Whether you are thinking of buying a property with a lake or not, there is nothing to stop you from taking advantage of the brilliant fishing on offer at one of the many public lakes in Auvergne and Limousin. However, you should be aware that some lakes have restrictions on which types of fish you can catch at different times of year. A carte de pêche is also a pre-requisite for any fishing trip in France. These can be purchased from specialist angling shops, campsites, tobacconists and some bars and cafés. The rivers and lakes in France are grouped into one of two categories according to the level of difficulty they present for anglers, when fishing is permitted and by whom so bear this in mind. However, if you are just visiting, there is a special holiday permit available in Limousin, which allows visitors to fish in both categories of lake and river throughout the region for 15 consecutive days.
If fishing is not your thing, then the lakes of Limousin and Auvergne are much more than simply a pêcheur's paradise. The larger lakes offer plenty of activities to amuse all the family (see the following paragraph for details). Alongside Lac de Vassivière and Lac d'Allier mentioned above, other lakes include:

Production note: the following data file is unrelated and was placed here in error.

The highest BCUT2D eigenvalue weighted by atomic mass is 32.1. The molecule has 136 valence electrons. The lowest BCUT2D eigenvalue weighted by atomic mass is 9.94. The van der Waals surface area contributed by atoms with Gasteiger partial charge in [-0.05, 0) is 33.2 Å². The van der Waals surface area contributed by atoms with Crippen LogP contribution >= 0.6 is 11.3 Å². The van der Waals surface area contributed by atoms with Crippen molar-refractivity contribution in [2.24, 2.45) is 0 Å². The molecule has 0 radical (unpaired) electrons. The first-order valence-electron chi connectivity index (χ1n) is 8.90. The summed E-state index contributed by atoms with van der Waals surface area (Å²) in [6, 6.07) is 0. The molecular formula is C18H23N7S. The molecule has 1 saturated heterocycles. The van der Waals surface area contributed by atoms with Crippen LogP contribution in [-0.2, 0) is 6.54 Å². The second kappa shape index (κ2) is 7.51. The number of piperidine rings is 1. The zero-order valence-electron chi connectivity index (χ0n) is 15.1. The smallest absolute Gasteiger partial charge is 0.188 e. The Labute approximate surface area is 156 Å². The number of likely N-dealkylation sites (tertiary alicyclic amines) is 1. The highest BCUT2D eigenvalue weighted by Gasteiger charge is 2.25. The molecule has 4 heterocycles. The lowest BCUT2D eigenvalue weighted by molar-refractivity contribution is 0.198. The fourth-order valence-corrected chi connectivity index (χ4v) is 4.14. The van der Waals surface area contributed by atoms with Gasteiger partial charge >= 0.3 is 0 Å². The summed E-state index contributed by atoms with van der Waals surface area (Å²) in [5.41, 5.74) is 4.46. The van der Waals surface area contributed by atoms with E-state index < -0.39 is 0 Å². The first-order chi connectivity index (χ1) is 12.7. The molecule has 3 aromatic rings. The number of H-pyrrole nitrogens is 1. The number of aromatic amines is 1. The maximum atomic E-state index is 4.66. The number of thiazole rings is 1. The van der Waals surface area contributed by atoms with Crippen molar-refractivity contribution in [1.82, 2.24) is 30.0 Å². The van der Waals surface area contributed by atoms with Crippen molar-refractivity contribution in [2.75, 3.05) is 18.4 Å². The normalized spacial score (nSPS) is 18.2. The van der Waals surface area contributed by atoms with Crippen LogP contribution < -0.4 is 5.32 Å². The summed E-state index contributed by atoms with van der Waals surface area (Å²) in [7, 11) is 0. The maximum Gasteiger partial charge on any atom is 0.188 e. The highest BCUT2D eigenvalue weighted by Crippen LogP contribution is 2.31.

· Lac de St Pardoux in the town of the same name directly north of Limoges in the Haute-Vienne roughly between Nantiat and Bessines-sur-Gartempe
· Lac de Bort in the village of Borts les Orgues in the far east of the Corrèze near the towns of Neuvic and Ussel, which are close to the border with the Cantal department in Auvergne
· Lac du Causse which lies 10km south-west of the town of Brive-la-Gaillarde in the Corrèze below the villages of Lissac and Chasteaux
These large lakes play host to a whole range of aquatic and non-aquatic activities. Most of them allow swimming in designated zones as well as a variety of watersports including boating, canoeing, kayaking, windsurfing and waterskiing. At Lac du Causse, visitors can walk the 7km around the lake's purpose-built perimeter path or play golf on the lakeside course. The lake also hosts an annual international rowing competition. The larger lakes commonly offer camping facilities and bike hire as well as excellent bird-spotting opportunities. Lac de St Pardoux has three beaches (Chabannes, Santrop et Freaudour) dotted around its shores each with beach volleyball, basket ball and a children's playground. These mini waterparks are a great way of keeping a young family entertained outdoors amidst stunning scenery. Chabannes has a tennis court and Santrop has beach entertainment, pedaloes and water toboggans in the summer months. Lac de Bort is a conservation site and is well known for the 70km cycle route which roughly follows its shoreline. Hang-gliders are often seen drifting above this beautiful lake.